Can the Individuals with Disabilities Education Act (IDEA) Help My Child?
Q: What does the IDEA law do?
A: It guarantees the right to a free and appropriate education to students with disabilities, ages three to twenty-one. It includes early intervention provisions that are targeted at infants and toddlers. The IDEA provides federal funding to states and local school districts to help pay the costs of special education and related services such as speech and language therapy and physical therapy.
Q: How is this done?
A: The IDEA accomplishes this through an individualized education program (IEP) for the child.
Q: What factors are considered when developing an IEP for a child?
A: The educational team must consider specific factors when developing the child's IEP. These factors include behavioral issues and the child's specific communication needs. For example, is the child blind or visually impaired? Is the child deaf or hearing-impaired? Is the child proficient in English? In addition, the IEP should specify the special education and appropriate behavior interventions and strategies for the child. It should also determine which supplementary aids and services might be needed for the child.
Q: Who is included on the IEP team?
A: Included on the IEP team are: the child's teacher; a general education teacher; the child's parents, subject to certain limited exceptions; the child, if appropriate; a local agency representative who is qualified to provide or supervise the provision of special education; and, at the discretion of either the parents or the agency, other individuals.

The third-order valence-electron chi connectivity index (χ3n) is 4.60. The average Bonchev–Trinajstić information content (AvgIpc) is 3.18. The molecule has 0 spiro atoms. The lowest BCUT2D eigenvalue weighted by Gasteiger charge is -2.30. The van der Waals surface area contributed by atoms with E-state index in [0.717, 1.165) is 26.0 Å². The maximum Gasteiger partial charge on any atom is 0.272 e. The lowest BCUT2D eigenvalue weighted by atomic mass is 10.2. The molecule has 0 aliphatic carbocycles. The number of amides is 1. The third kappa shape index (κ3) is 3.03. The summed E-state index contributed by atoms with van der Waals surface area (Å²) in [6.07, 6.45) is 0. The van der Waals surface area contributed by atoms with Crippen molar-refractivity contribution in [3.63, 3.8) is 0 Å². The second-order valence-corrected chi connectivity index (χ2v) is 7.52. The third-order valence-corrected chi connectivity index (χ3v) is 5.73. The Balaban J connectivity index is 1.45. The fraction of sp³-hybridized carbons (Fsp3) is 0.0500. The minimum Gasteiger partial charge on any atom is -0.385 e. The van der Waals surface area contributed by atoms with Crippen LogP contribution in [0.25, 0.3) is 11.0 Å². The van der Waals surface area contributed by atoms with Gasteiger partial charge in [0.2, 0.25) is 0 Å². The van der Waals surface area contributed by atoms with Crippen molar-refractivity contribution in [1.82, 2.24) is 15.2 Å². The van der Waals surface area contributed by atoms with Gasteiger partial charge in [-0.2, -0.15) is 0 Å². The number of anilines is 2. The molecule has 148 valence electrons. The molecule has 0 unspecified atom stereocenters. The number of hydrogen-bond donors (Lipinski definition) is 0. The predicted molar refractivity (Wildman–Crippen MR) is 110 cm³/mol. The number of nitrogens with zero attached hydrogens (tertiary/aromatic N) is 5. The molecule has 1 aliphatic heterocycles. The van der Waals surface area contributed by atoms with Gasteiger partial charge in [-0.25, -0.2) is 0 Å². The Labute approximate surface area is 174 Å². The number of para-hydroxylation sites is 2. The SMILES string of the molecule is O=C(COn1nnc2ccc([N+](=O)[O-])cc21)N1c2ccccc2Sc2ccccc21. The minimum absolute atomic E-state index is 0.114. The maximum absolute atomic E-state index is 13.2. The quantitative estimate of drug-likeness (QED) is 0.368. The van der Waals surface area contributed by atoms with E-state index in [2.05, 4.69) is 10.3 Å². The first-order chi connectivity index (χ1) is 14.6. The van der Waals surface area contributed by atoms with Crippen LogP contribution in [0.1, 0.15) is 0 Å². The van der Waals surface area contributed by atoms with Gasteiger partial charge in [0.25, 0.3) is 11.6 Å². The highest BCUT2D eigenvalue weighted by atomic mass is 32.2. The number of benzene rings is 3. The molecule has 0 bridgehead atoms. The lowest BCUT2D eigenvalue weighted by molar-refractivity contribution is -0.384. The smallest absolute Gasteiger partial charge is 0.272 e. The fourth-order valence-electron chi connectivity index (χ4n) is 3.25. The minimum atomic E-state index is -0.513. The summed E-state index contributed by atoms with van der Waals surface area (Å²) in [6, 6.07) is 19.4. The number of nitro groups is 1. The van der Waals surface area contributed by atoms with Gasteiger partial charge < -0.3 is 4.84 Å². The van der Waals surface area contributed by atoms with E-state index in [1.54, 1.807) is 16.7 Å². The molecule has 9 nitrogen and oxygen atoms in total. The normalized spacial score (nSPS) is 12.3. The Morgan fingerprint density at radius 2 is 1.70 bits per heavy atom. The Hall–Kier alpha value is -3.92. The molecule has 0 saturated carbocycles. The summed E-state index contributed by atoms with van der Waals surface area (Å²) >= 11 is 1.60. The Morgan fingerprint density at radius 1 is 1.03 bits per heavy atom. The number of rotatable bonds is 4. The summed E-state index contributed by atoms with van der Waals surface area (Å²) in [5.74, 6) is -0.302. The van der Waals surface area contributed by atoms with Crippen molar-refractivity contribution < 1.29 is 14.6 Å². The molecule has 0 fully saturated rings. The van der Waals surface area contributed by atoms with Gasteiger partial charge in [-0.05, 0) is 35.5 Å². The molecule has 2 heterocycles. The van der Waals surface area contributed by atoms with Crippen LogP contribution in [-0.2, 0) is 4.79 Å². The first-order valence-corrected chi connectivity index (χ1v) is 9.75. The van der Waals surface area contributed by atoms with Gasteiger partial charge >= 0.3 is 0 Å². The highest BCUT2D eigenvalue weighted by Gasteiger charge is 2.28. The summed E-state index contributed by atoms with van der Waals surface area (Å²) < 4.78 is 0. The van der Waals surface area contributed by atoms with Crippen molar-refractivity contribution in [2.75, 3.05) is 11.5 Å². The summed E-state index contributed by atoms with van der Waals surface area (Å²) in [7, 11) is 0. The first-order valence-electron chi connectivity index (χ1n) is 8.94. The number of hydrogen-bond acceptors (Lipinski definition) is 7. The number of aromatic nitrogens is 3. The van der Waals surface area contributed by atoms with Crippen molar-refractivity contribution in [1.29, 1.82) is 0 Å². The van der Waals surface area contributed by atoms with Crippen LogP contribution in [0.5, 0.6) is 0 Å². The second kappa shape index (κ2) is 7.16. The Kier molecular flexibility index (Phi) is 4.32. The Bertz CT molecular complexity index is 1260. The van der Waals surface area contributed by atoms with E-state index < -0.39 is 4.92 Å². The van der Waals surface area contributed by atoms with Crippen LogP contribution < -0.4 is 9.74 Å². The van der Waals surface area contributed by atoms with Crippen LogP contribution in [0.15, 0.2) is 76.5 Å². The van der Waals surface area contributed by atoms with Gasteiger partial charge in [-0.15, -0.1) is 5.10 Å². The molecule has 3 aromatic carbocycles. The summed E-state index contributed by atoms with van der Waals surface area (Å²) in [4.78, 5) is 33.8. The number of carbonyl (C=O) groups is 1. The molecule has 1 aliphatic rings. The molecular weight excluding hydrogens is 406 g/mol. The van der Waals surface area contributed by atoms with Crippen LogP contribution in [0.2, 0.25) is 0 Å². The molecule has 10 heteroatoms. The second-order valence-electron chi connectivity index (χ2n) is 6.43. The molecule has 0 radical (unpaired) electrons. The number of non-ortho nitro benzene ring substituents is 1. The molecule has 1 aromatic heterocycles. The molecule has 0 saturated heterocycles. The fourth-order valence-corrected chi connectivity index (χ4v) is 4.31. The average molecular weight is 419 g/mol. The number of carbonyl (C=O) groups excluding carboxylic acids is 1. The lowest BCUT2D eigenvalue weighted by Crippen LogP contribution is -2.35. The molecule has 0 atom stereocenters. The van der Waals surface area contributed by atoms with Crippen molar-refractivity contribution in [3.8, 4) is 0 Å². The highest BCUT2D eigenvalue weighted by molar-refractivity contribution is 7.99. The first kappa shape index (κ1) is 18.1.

Q: Will I know whether my child will participate in regular school activities?
A: The IDEA requires that the IEP provide an explanation of the extent to which the child will not participate with nondisabled children in academic, nonacademic and extra curricular activities. In this way, the 1997 amendments to this law strengthened the "least restrictive environment policy."
Q: Are the IDEA regulations friendly to parents?
A: Parent participation in eligibility and placement decisions is encouraged by the regulations.
Q: What if I disagree with the proposed IEP for my child?
A: The IDEA requires states to provide and pay for a voluntary mediation system for parents and schools. This mediation system includes a qualified and impartial mediator. This measure is directed at reducing litigation costs and the adversarial posturing that sometimes occurs between school and parents of students with disabilities. In addition, the parents can request a due process hearing and a review from the state educational agency, if applicable. A decision of the state educational agency can be appealed in either state or federal court.
Q: Where can I get more information on the IDEA?
The Office of Special Education Programs
U.S. Department of Education
330 C Street, S.W. (Room 3086)
Washington, D.C. 20202
Contact a qualified education attorney to help you navigate education rights and laws.